Everyone’s Neighbor: My Dinner with Liz Sawyer, Bethany (Ward 1) City Council Candidate

I first met Liz Sawyer almost twenty years ago, at a party thrown by our mutual pal Nick. While our circle of then-friends was a mostly unctuous group of raucous twenty-somethings, Liz and I bonded almost immediately, primarily through our mixed-race backgrounds, our love of ghastly Italian horror and, of course, our insatiable love of Latino food.

Sadly, I hadn’t talked to her over the past few years—with the exception of a supremely strange sighting at a Kraftwerk reunion concert in Denver—but, like most former friends who had recently heard about my life-threatening health problems after the fact, she messaged me wanting to reconnect and, possibly, reconvene over a well-cooked Guatemalan meal that she was, in fact, buying.

We met at Mi Familia, 1708 N. Rockwell, a mainly Guatemalan restaurant (with Mexican underpinnings) situated in Bethany. Now a wife and mother with two children, though she was currently balancing on the tightrope of being 35-plus, she still remarkably looked around 21 or so, her Vietnamese features far more prominent than I remember.

We looked over the menu, making small talk while quickly deciding what to order.

Even though we had, for the most part, been mostly incommunicado, I kept up with her and her life via, of course, social media; recently however, I was sent a newly created page to ‘like,” announcing her run to fill the Bethany City Council’s Ward 1 vacancy in the November 12th election. Having known her as someone that, two decades ago, was somewhat apolitical, as we ordered our food—me the Estofado ($6.50) and her the Mama Elsa’s Plate ($7.25)—she began to explain to me what changed.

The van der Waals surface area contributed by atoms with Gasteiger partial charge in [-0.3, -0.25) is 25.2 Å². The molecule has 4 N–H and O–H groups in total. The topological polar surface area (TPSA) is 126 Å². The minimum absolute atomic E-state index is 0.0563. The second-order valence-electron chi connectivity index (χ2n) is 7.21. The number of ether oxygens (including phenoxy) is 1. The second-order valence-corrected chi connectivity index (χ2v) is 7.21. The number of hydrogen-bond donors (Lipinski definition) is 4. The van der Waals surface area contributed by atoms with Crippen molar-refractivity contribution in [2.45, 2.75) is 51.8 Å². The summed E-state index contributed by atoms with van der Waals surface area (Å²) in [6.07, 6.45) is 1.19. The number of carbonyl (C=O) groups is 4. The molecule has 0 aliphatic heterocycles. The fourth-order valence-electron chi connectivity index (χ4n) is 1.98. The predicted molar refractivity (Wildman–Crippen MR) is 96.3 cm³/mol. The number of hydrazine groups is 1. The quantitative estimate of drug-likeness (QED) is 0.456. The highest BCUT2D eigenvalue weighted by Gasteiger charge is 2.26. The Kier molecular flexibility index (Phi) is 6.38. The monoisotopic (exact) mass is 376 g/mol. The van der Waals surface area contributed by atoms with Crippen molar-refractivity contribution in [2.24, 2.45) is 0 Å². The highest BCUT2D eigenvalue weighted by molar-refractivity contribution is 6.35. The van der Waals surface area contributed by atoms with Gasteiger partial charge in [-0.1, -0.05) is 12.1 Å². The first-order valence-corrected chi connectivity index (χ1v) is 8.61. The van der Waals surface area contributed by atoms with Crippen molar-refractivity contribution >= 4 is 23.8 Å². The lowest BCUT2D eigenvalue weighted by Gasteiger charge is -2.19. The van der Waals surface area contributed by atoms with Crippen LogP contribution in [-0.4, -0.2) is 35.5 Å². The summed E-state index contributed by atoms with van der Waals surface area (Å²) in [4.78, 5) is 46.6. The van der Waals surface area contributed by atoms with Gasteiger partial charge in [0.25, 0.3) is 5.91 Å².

She informed me that it had been ten years since she bought a swell-looking house in Bethany and, since then, as she’s raised her family on the tree-shaded block, she’s watched as Oklahoma City continually changed and grew around her; she began to wonder why the same thing wasn’t happening to Bethany, a notable city that lies along historic Route 66.

As our food arrived, I eagerly listened to her talk as I dined on the Estofado, with its tender chunks of beef swimming in a rich sauce that was a bold new flavor for these dry lips in need of gritty sustenance. Energetically, Liz told me about how, through her years of working with the Oklahoma State Lottery Commission down on Lincoln, it gave her a new appreciation for infrastructure and transparency, words that, twenty years ago, I probably would have never heard her utter.

Liz’s dinner, Mama Elsa’s Plate, was the true standout, with a traditional Guatemalan tamale wrapped in a banana leaf earning the most attention, a hand-cooked variation on what we think we know about most Latino foods. Sadly, we were the only people in the restaurant, which was a real shame, because as the server began sweeping to close early, it hit me how much help the city of Bethany really does need to survive.

Maybe it’s new blood like Liz that can bring Bethany closer to an actual future again.

As we paid the check up front, I lamented out loud that it’s a shame that I’m not a registered voter in Bethany; with Liz’s unsullied passion for helping people in her neighborhood, she’s the type of candidate I could follow into Ward 1’s trenches, helping her to make the area a place with something to believe in.

Liz, it turns out, is still one of my very good friends and, around Bethany, she’s everyone’s neighbor.

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